Even where high-speed broadband exists, rural districts can lack the means to buy the technology that relies on that quality Internet connection, according to a story by the Atlantic and the Hechinger Report. Other common barriers include the need for teacher training, building re-wiring, computers and other basic resources.
For example, in Garrett County, Md., more than $1.2 million in federal and state grants were available to update technology, but only about $119,200 was spent on actual computers for classrooms. About $471,600 was spent on infrastructure, about $391,500 was spent on the technology needed to administer tests and about $278,000 was used for computers for teachers.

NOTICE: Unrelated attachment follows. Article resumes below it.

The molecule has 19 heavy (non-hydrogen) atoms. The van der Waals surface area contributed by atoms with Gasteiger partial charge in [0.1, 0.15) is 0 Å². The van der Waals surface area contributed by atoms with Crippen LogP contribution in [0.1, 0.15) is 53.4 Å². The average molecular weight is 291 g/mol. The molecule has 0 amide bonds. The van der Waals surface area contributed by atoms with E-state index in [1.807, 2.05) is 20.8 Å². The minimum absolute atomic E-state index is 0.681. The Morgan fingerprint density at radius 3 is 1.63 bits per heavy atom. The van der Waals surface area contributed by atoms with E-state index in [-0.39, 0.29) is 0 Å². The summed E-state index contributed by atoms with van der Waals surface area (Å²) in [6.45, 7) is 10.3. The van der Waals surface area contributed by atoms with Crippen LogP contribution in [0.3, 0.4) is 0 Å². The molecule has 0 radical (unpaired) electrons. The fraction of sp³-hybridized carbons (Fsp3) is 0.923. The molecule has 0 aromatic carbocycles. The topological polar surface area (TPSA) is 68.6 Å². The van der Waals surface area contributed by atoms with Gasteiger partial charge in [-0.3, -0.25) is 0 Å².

The district made that decision because it didn’t have the infrastructure to support a more expanded use of computers, so it devoted more funds to improving the infrastructure first.
“There are so many competing priorities in places like that with limited funding,” Lillian M. Lowery, the Maryland state superintendent of schools, told the Atlantic. “We need to make a case and find partnerships.”